LAUREN WHITE BAND
Johnston St Jazz (streamed), July 9
Some artists may rejoice to hear that critics suffer nightmares, courtesy of events like a rained-out jazz festival one was to review, or an Emmanuel Brothers concert where the power failed early on. All was not lost that time, however, because the two guitarists continued acoustically, and, with everyone craning forward to catch to each note, an arguably more involving intimacy resulted.
Trying to review a live video stream with no audio was a new cold-sweat scenario. Thankfully the problem was resolved about 20 minutes in, with the band blissfully unaware there’d been an issue until the end, when they graciously replayed one of the “silent” songs: a lithely swinging Exactly Like You. The experience made one yearn for the certainty of sharing the room with the musicians, just as the musicians yearn for audiences – not to mention income.
Lauren White performs the still-rare trick of singing while playing double bass. She has a warm, rounded voice, and, as on that encore, could bring some pizazz to her delivery, in company with Kali Gillen (tenor/flute), pianist Matt Harris, guitarist Josh Meader and drummer Alex Hirlian. While the quality varied considerably, one should probably cut the band some slack, with this being a one-off concert in the midst of a desert of opportunities.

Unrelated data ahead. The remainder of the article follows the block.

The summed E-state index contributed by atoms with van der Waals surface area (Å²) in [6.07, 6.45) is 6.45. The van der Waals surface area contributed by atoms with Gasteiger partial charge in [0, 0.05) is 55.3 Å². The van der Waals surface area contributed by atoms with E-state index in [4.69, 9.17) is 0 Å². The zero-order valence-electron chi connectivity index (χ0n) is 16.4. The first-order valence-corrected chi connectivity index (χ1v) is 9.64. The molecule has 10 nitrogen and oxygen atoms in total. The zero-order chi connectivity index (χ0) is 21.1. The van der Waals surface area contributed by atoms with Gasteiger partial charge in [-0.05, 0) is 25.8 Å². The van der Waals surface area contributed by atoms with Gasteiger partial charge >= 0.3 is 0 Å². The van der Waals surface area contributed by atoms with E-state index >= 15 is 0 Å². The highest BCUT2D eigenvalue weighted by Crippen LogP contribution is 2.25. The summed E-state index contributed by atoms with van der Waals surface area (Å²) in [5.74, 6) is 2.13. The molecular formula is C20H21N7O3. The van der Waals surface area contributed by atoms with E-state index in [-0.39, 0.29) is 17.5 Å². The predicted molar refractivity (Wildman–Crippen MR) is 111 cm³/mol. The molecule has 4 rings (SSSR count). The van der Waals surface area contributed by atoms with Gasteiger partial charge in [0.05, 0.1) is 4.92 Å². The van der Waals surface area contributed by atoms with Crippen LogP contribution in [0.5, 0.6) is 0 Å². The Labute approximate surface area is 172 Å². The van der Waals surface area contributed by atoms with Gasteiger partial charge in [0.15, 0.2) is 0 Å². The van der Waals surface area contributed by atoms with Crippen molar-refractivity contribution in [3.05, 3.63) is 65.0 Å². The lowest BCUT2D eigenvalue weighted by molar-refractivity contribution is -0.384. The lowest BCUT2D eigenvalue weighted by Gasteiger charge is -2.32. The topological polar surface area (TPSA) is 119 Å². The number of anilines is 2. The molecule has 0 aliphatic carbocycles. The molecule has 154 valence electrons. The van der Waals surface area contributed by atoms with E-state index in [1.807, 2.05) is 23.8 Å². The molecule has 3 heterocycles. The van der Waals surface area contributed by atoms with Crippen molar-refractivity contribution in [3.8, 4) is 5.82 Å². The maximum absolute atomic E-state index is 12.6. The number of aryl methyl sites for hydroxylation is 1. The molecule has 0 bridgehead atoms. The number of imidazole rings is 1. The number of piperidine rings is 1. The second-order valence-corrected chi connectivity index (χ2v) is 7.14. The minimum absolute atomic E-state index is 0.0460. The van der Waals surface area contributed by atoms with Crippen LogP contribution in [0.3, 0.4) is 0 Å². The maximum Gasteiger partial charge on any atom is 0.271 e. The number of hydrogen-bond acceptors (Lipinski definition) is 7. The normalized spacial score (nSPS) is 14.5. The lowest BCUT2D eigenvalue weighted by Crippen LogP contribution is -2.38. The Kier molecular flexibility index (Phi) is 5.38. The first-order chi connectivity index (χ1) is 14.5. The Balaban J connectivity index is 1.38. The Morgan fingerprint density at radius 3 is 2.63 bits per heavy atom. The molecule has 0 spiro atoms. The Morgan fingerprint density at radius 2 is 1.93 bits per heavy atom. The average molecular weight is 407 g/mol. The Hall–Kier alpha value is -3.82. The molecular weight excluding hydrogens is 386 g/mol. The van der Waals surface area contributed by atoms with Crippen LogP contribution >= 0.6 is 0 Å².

White was at her most convincing when flying a vocal kite over Jobim’s Chega de Saudade, although her very blitheness was slightly at odds with the song’s fado-like sentiment. Ellington’s Do Nothing Till You Hear from Me was especially striking, because after a cruising bass solo, it was suddenly lit up by an imaginative piece of vocalese penned by Gillen, on which she played tenor in unison with White’s singing. Round Midnight was less effective, with White neither illuminating the words nor locating this masterpiece’s heart. Given that she already sings without a hint of grandstanding, one suspects she may yet dig down to a deeper level of truth.
Harris’s solo excavated much nearer the core of Round Midnight, and he dazzled on Chega de Saudade, but, again, perhaps at the expense of the song’s weighty sentiment. The most compelling solo of the abbreviated stream came from Meader on the old warhorse Route 66: a clawing, scratching, original and gritty affair.